Our beautiful classrooms have been carefully designed and prepared to provide the child with an opportunity to learn using his own natural inner guidance while putting his various individual interests at work. A whole range of materials are arranged throughout the classroom to stimulate the child’s interest through self-directed activities.

Each of our two classrooms accommodates children who are two year old through Kindergarten, and has one Montessori certified directress with one or two assistants, depending on the number of children. The role of the adult in the classroom is to guide the children through their learning journey and prepare the environment so as to make it ready and appealing for the child to interact with. The materials in both classrooms are generally organized into five basic categories: practical life, sensorial, mathematics, language, culture and science.




Practical Life

Practical life materials respond to the young child's natural interests to develop physical coordination, care of self and care of the environment. They also give the child the opportunity to concentrate bringing about normalization. Examples include food preparation, self dressing frames, etc. Grace and courtesy are also part of practical life lessons.


Sensorial materials give the child the opportunity to discover the five senses as well as experience the natural order of the physical environment, including attributes such as size, color, shape and dimension.


Mathematical materials introduce the child to the basic concepts of numeration, place value, subtraction, division and multiplication. This is done using beautiful colored beads, marbles, etc. The numeral symbols are learned through a set of sandpaper numerals. Other materials show the concepts of fraction, reading time, etc.


Language materials provide the child with experiences to develop use of a writing instrument and the basic skills of reading a written language. For writing skill development, the metal insets provide essential exercises to guide the child’s hand in following different outlined shapes while using a pencil. For reading, a set of individual sandpaper letters help the child associate the letter symbols with their phonetic sounds. The moveable alphabet exercise gives the child the opportunity to practice decoding phonetic words, which in turn helps the child figure out that blending sounds makes words. This is when the child starts reading, which happens naturally and easily and most importantly at the child’s own pace.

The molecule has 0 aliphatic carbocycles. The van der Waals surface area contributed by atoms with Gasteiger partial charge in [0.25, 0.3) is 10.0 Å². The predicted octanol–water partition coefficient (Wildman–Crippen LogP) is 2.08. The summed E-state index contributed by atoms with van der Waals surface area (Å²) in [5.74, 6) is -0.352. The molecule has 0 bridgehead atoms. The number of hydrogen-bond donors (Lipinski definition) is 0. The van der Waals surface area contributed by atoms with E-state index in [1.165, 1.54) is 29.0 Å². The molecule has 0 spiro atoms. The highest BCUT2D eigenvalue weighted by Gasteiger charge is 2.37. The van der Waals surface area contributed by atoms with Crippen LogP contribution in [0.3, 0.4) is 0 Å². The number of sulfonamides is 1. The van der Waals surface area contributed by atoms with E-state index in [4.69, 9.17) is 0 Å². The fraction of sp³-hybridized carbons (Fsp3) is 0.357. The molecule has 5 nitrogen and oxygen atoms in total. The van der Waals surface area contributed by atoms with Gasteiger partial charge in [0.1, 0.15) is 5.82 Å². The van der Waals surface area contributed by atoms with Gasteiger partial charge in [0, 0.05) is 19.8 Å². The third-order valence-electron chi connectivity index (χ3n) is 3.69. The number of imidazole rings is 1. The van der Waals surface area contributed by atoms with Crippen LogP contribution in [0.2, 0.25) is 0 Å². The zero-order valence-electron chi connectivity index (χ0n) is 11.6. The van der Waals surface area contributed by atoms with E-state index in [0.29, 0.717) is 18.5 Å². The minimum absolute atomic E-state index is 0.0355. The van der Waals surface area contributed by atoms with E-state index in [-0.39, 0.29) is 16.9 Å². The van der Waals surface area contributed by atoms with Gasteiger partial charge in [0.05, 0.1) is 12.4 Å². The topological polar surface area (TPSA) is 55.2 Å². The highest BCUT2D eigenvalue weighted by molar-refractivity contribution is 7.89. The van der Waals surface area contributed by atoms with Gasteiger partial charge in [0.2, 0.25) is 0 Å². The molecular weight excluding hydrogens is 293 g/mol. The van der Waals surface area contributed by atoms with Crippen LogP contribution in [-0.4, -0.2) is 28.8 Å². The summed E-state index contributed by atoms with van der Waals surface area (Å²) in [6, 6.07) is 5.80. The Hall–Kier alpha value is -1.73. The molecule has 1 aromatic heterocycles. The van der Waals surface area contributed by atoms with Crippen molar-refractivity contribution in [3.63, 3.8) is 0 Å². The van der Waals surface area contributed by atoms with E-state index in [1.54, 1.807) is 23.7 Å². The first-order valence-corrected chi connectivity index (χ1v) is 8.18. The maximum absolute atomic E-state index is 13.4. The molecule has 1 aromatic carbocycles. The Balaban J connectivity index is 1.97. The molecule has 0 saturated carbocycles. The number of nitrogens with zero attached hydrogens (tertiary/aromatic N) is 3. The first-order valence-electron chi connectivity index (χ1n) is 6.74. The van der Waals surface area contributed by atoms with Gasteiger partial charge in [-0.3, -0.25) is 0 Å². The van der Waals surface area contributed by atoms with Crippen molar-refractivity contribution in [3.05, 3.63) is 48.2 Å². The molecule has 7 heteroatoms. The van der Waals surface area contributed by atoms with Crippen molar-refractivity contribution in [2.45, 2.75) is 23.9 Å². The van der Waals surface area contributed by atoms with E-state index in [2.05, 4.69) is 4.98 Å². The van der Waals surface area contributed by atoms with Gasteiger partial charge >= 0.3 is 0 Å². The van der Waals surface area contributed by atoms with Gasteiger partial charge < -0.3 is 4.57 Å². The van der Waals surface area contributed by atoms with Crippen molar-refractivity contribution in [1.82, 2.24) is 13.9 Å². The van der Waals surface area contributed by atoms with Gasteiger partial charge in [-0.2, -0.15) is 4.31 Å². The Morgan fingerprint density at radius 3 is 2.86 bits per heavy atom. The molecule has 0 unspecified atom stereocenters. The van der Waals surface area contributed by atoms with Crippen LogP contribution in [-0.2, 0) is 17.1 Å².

Culture and Science

Culture and Science subjects include geography (map puzzles, globes, ethnic clothes and food), history (calendar, seasons and biographies of famous people), botany and zoology (naming and organizing plants and animals). Our children enjoyed learning about Egypt, France, Spain, India, Russia, Japan, among many more. We strive to have them see real materials that are specific to each culture and love to invite guests and parents to share their cultural heritage with them. Eating and preparing ethnic dishes, dressing up in traditional cultural clothes and experimenting with various cultural musical instruments, count as other activities the children have enjoyed as well.



Art and Music

Our art activities introduce the child to simple practical skills, which then become the means through which the child can do creative art work. Children who do creative work become self-confident and imaginative. These are qualities that the children will possess for the rest of their lives. Maria Montessori discovered that musical education is highly beneficial to children in their early years of development. In our classrooms, the children listen to classical music every day and learn about the biographies of famous composers and the Orchestra. They also make music with sticks and shakers. At circle time, we dance to silly songs, enjoy a lot of movement dancing from around the world and sing finger-play songs and lullabies. Other activities that are done weekly include baking and yoga.


Never help a child with a task at which he feels he can succeed - Maria Montessori